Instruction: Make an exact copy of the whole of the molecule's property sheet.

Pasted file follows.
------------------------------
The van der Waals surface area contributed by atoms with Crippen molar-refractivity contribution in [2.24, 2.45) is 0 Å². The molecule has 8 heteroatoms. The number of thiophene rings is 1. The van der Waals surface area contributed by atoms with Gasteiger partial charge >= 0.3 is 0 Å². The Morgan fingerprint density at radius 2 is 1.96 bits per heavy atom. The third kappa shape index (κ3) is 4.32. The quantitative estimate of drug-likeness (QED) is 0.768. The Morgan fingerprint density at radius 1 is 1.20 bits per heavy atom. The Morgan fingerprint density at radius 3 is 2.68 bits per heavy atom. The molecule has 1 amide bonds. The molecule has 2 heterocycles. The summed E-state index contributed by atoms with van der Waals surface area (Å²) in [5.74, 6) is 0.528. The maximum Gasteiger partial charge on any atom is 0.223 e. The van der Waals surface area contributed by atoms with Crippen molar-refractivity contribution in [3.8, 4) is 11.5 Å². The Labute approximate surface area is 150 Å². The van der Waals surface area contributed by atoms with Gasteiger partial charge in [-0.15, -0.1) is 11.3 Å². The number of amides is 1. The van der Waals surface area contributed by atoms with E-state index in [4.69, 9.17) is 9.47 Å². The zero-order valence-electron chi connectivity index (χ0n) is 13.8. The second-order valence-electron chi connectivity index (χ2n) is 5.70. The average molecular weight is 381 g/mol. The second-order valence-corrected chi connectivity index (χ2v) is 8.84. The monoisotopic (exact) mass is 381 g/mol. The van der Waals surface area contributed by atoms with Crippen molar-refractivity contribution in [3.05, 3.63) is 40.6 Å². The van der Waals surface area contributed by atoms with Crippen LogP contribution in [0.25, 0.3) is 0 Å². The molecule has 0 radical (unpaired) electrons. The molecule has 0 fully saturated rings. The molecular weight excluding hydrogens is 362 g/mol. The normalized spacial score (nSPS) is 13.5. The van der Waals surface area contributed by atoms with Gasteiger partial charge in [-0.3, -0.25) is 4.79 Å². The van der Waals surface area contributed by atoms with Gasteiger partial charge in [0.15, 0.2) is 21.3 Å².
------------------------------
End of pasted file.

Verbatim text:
The van der Waals surface area contributed by atoms with Crippen molar-refractivity contribution in [2.24, 2.45) is 0 Å². The molecule has 8 heteroatoms. The number of thiophene rings is 1. The van der Waals surface area contributed by atoms with Gasteiger partial charge >= 0.3 is 0 Å². The Morgan fingerprint density at radius 2 is 1.96 bits per heavy atom. The third kappa shape index (κ3) is 4.32. The quantitative estimate of drug-likeness (QED) is 0.768. The Morgan fingerprint density at radius 1 is 1.20 bits per heavy atom. The Morgan fingerprint density at radius 3 is 2.68 bits per heavy atom. The molecule has 1 amide bonds. The molecule has 2 heterocycles. The summed E-state index contributed by atoms with van der Waals surface area (Å²) in [5.74, 6) is 0.528. The maximum Gasteiger partial charge on any atom is 0.223 e. The van der Waals surface area contributed by atoms with Crippen molar-refractivity contribution in [3.8, 4) is 11.5 Å². The Labute approximate surface area is 150 Å². The van der Waals surface area contributed by atoms with Gasteiger partial charge in [-0.15, -0.1) is 11.3 Å². The number of amides is 1. The van der Waals surface area contributed by atoms with E-state index in [4.69, 9.17) is 9.47 Å². The zero-order valence-electron chi connectivity index (χ0n) is 13.8. The second-order valence-electron chi connectivity index (χ2n) is 5.70. The average molecular weight is 381 g/mol. The second-order valence-corrected chi connectivity index (χ2v) is 8.84. The monoisotopic (exact) mass is 381 g/mol. The van der Waals surface area contributed by atoms with Crippen molar-refractivity contribution in [3.05, 3.63) is 40.6 Å². The van der Waals surface area contributed by atoms with Crippen LogP contribution in [0.25, 0.3) is 0 Å². The molecule has 0 radical (unpaired) electrons. The molecule has 0 fully saturated rings. The molecular weight excluding hydrogens is 362 g/mol. The normalized spacial score (nSPS) is 13.5. The van der Waals surface area contributed by atoms with Gasteiger partial charge in [-0.3, -0.25) is 4.79 Å². The van der Waals surface area contributed by atoms with Gasteiger partial charge in [0.15, 0.2) is 21.3 Å².